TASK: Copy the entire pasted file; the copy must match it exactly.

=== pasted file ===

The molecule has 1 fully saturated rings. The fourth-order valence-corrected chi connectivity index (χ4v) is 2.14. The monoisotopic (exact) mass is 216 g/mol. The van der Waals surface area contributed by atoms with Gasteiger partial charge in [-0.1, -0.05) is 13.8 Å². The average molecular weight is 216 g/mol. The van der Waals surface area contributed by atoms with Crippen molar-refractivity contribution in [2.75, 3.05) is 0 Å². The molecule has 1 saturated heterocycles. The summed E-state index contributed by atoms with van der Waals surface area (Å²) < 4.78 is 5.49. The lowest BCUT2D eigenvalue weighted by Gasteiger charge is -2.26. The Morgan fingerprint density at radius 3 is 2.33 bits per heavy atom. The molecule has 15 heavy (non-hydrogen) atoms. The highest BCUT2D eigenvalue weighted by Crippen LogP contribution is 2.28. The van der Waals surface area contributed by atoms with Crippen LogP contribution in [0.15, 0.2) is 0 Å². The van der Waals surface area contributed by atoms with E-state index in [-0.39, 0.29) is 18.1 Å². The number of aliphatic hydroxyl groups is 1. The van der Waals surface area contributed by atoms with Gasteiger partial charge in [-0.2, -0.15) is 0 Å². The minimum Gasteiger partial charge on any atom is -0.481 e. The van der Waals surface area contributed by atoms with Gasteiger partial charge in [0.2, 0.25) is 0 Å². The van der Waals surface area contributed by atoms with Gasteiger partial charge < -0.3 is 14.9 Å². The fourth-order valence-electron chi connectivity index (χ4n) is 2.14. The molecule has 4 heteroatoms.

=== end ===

The molecule has 1 fully saturated rings. The fourth-order valence-corrected chi connectivity index (χ4v) is 2.14. The monoisotopic (exact) mass is 216 g/mol. The van der Waals surface area contributed by atoms with Gasteiger partial charge in [-0.1, -0.05) is 13.8 Å². The average molecular weight is 216 g/mol. The van der Waals surface area contributed by atoms with Crippen molar-refractivity contribution in [2.75, 3.05) is 0 Å². The molecule has 1 saturated heterocycles. The summed E-state index contributed by atoms with van der Waals surface area (Å²) < 4.78 is 5.49. The lowest BCUT2D eigenvalue weighted by Gasteiger charge is -2.26. The Morgan fingerprint density at radius 3 is 2.33 bits per heavy atom. The molecule has 15 heavy (non-hydrogen) atoms. The highest BCUT2D eigenvalue weighted by Crippen LogP contribution is 2.28. The van der Waals surface area contributed by atoms with Crippen LogP contribution in [0.15, 0.2) is 0 Å². The van der Waals surface area contributed by atoms with E-state index in [-0.39, 0.29) is 18.1 Å². The number of aliphatic hydroxyl groups is 1. The van der Waals surface area contributed by atoms with Gasteiger partial charge in [-0.2, -0.15) is 0 Å². The minimum Gasteiger partial charge on any atom is -0.481 e. The van der Waals surface area contributed by atoms with Gasteiger partial charge in [0.2, 0.25) is 0 Å². The van der Waals surface area contributed by atoms with Gasteiger partial charge < -0.3 is 14.9 Å². The fourth-order valence-electron chi connectivity index (χ4n) is 2.14. The molecule has 4 heteroatoms.